Increasing Landowner Income Through Recreational Leases, C-FAR Research Rpt
Phillip R. Eberle, Agribusiness Economics. Southern Illinois University at Carbondale
“Fifty-two farm managers out of 133 Accredited Farm Managers belonging to the ISPFMRA completed a recreational leasing survey. The respondents managed a total of 585,000 acres, of which 18,300 acres were under recreational leases. Twenty farm managers had clients with recreational leases. The analysis of the data from the survey provided the results for our objectives.
- Objective 1: Determining the extent of recreational leasing activity in Illinois indicated that 38% of the managers had property with recreational leases. For managers without recreational leases, 35 percent indicated they would likely have recreational leases in the next 5 years. This would add 12,500 acres with recreational leases assuming managers maintained six percent of their managed land in recreational leases.
- Objective 2: Determining lease terms and rents, lease rates ranged from $1 to $75 per acre. Average lease rates were $8 an acre for median quality recreational property and $31 per acre for high quality recreational property.
- Objective 3: Determining impact of factors on recreational lease rates, we found that location, land mix, and adoption of land management practices to enhance habitat positively impacted lease rates. For high-valued recreational property, property located in region 4 (western Illinois) added $15 per acre to lease rates. Land management practices to enhance habitat increased lease rates by $20 per acre. For median-valued property, 100 percent wood over 0 percent woods increased lease rates by $12 per acre.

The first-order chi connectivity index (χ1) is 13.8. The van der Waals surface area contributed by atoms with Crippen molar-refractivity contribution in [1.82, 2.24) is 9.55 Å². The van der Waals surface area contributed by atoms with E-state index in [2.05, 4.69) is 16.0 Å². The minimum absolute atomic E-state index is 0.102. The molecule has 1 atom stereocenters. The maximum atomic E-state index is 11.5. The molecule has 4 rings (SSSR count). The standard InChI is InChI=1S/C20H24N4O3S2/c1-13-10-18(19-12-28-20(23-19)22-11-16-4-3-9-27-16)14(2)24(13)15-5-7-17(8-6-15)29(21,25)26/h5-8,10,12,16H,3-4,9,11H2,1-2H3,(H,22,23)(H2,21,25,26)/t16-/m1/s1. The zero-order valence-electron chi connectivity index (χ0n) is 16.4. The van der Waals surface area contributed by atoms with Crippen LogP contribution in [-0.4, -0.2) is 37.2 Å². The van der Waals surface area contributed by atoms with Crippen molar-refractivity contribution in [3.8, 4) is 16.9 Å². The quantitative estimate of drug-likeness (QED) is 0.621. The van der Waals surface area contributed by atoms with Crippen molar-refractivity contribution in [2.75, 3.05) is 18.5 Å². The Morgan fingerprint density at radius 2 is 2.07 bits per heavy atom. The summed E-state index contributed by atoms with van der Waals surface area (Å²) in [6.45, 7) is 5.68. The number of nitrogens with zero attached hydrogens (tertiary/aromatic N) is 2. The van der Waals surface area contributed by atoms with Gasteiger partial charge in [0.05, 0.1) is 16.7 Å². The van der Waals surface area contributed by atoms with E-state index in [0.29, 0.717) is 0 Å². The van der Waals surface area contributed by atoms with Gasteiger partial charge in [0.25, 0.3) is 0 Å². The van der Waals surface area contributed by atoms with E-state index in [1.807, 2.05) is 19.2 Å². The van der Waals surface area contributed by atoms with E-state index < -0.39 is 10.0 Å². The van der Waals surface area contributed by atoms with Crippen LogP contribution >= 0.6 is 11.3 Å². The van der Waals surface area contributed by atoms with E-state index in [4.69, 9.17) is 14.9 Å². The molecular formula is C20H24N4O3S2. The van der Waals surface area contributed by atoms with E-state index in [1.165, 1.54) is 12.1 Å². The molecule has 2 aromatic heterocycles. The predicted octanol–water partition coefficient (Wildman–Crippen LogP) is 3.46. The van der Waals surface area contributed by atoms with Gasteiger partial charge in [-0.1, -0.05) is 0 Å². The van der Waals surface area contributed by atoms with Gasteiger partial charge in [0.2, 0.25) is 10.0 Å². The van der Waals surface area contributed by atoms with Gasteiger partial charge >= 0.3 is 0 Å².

- Objective 4: Identifying reasons for not having recreational leases and problems of leasing, trespassing or poaching, boundary disputes, and farm tenant conflicts were the highest rated problems. One manager commented that recreational leases were more time consuming for the income earned for client or manager.
We conclude that opportunities for recreational leasing provide a means to increase landowner income and enhance wildlife habitat.”
Ethanol Co-Products Used for Livestock Feed
Ellen Dougherty, (202) 690-8122 or Scott Hollis (202) 720-4751
Roughly half of the cattle and hog operations in a 12-state region either fed ethanol co-products or considered feeding them to their livestock last year, according to a report published today by the U.S. Department of Agriculture’s National Agricultural Statistics Service (NASS) with the support and funding of the Nebraska Corn Board.
Among dairy operations, 38 percent indicated that they fed co-products during 2006 and another 22 percent considered doing so. Among cattle on feed operations, 36 percent fed co-products and 34 percent more considered it. Among beef cattle operations, 13 percent reported that they fed co-products and 30 percent considered it. For hog operations, 12 percent fed co-products and 35 percent considered it.
NASS contacted approximately 9,400 livestock operations in Illinois, Indiana, Iowa, Kansas, Michigan, Minnesota, Missouri, Nebraska, North Dakota, Ohio, South Dakota and Wisconsin to determine whether they used co-products including distillers grains and corn gluten feed in their feed rations in 2006. NASS collected information regarding the types and amounts of co-products fed, how the co-products were procured and used, and what concerns and barriers may have prevented operations from feeding co-products.
Of the various types of co-products available to operations for feeding, corn gluten feed was used by 46 percent of beef cow operations and 38 percent of cattle on feed operations, while distillers dried grains were used by 45 percent of dairy cattle operations and 44 percent of hog operations Other co-products that the survey looked at included distillers dried grains with solubles, condensed distillers solubles, brewers grains and distillers wet grains.
Where do livestock operators get their ethanol co-products? Most dairy cattle, beef cattle and hog producers purchase them through feed companies or co-ops, while a majority of cattle on feed operations purchase them directly from ethanol and other processing plants. Livestock operations that are not currently using ethanol co-products indicated that availability is the primary impediment. Infrastructure and handling issues are also a barrier as, to a lesser extent, is cost.